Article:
Saturday July 17, 2021’s Smile of the Day: Disneyland First Opens
On this Day:
In 1955, Disneyland televised its grand opening in Anaheim, California.
Disneyland Park, originally Disneyland, is the first of two theme parks built at the Disneyland Resort in Anaheim, California, opened on July 17, 1955. It is the only theme park designed and built to completion under the direct supervision of Walt Disney. It was originally the only attraction on the property; its official name was changed to Disneyland Park to distinguish it from the expanding complex in the 1990s. It was the first Disney theme park.
Walt Disney came up with the concept of Disneyland after visiting various amusement parks with his daughters in the 1930s and 1940s. He initially envisioned building a tourist attraction adjacent to his studios in Burbank to entertain fans who wished to visit; however, he soon realized that the proposed site was too small. After hiring a consultant to help him determine an appropriate site for his project, Disney bought a 160-acre (65 ha) site near Anaheim in 1953. Construction began in 1954 and the park was unveiled during a special televised press event on the ABC Television Network on July 17, 1955.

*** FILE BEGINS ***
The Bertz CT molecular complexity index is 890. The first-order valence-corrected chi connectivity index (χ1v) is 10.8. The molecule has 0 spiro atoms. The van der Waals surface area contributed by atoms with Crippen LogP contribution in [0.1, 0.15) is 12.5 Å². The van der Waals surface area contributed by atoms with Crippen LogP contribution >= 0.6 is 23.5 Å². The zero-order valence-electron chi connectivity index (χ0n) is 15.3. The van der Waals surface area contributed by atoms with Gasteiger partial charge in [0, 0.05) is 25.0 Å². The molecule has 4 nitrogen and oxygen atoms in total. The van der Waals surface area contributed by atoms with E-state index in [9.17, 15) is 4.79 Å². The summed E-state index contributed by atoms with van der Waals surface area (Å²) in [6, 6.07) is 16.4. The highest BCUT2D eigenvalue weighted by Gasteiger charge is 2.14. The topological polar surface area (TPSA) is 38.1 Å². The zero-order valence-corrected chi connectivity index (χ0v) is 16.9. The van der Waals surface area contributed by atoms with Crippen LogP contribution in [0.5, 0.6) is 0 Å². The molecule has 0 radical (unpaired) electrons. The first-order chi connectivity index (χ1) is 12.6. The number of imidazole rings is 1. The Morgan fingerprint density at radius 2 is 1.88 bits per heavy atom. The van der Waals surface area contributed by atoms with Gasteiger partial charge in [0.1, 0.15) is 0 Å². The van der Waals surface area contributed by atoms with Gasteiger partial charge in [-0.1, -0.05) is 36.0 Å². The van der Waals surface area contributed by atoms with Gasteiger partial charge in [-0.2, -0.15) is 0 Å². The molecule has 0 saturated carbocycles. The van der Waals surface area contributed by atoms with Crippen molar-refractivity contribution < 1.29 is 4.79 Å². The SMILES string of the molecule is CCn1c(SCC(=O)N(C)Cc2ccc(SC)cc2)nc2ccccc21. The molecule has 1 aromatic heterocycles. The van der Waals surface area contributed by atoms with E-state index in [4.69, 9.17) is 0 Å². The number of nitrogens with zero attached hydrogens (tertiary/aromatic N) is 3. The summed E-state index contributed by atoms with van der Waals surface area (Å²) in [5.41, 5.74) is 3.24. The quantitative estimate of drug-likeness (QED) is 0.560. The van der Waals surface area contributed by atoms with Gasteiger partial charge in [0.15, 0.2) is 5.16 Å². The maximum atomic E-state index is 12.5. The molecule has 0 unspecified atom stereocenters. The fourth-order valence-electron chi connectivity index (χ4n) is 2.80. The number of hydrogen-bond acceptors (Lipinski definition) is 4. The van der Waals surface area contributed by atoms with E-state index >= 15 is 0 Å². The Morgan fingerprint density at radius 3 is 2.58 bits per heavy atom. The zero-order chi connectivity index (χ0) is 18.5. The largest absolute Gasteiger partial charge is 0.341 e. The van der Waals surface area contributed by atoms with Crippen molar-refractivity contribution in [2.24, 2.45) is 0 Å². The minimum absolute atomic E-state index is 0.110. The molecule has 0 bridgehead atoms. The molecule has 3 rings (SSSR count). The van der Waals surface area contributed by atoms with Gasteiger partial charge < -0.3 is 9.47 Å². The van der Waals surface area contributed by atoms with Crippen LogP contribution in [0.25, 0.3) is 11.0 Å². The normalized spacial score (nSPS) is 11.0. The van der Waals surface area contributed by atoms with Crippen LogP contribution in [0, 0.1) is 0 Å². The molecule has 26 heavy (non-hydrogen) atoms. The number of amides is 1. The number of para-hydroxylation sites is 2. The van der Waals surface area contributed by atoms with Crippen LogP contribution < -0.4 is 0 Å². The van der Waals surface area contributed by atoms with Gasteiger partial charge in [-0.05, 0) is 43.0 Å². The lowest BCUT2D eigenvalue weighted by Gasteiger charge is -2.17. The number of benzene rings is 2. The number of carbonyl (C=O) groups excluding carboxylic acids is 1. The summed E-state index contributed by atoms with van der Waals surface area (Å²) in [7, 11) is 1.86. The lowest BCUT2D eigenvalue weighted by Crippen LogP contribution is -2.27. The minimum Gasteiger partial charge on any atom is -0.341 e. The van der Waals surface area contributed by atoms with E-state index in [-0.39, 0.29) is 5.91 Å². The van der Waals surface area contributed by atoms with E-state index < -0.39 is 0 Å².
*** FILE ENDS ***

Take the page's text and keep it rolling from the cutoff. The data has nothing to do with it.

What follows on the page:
Since its opening, Disneyland has undergone expansions and major renovations, including the addition of New Orleans Square in 1966, Bear Country (now Critter Country) in 1972, Mickey’s Toontown in 1993, and Star Wars: Galaxy’s Edge in 2019. Opened in 2001, Disney California Adventure Park was built on the site of Disneyland’s original parking lot.